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Not-For-Profit & Higher Education

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February 19, 2019


When it comes to maintaining a proper accounting environment and having effective internal controls, not-for-profits (NFP) have essentially the same requirement as commercial organizations do. Having both are critical to capturing accounting data to provide for proper financial reporting, decision making, third party requirements, etc. However, in the increasingly competitive landscape of charitable organizations, smaller NFPs face some unique constraints that can significantly impact the internal control environment.

These can include:

  • Less access to individuals with the education and expertise needed for NFP accounting and reporting.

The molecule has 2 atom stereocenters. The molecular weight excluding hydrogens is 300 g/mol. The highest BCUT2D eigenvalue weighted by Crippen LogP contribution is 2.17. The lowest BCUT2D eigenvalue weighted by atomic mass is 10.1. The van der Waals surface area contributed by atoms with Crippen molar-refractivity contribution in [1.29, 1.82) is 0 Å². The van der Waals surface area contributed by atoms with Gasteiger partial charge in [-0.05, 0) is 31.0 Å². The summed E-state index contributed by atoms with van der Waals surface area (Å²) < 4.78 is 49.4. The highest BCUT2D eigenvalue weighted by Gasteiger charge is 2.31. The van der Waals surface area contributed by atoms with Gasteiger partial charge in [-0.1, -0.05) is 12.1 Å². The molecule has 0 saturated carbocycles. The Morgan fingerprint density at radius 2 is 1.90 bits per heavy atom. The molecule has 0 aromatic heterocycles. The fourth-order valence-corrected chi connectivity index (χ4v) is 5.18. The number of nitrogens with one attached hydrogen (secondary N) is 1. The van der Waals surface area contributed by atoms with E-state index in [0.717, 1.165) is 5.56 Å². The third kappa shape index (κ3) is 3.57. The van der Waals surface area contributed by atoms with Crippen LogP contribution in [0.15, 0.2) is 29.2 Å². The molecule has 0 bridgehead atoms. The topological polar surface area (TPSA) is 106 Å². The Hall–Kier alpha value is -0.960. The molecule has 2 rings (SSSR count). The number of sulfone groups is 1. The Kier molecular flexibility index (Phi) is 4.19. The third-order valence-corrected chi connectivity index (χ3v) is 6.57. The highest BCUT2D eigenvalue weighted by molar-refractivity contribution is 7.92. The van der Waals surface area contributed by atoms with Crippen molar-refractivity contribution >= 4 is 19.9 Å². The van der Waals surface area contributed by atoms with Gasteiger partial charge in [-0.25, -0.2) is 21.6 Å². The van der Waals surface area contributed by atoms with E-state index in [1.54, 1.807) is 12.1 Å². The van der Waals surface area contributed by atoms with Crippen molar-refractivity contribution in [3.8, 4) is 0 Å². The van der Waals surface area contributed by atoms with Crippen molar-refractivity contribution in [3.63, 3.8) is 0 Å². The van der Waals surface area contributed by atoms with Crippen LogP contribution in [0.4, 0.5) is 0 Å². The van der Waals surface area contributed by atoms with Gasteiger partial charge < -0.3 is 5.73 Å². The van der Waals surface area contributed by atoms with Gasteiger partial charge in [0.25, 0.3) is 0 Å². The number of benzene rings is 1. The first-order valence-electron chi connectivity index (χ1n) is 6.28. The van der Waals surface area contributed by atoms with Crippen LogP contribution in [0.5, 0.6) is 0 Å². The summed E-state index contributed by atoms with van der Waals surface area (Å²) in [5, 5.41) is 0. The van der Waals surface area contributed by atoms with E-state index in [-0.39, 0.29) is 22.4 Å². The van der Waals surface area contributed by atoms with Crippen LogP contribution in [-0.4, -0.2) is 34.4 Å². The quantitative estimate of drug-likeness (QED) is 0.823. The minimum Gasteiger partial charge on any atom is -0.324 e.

• High turnover of key accounting personnel.
  • Accounting and control environments that are poorly designed or implemented.
  • Board or management that lacks the expertise to fully understand the financial statements and related accounting.
  • Increased pressure to raise funds amidst changes to the Federal tax laws and increased competition among NFPs.
  • An increased risk of fraud because of the risks associated with the aforementioned challenges.

While larger NFPs may have an increased level of sophistication that reduces these constraints, smaller NFPs tend to encounter significant internal control problems which create additional risks for their accounting and financial reporting. This article focuses on those smaller NFP organizations.

The need for proper accounting and financial reporting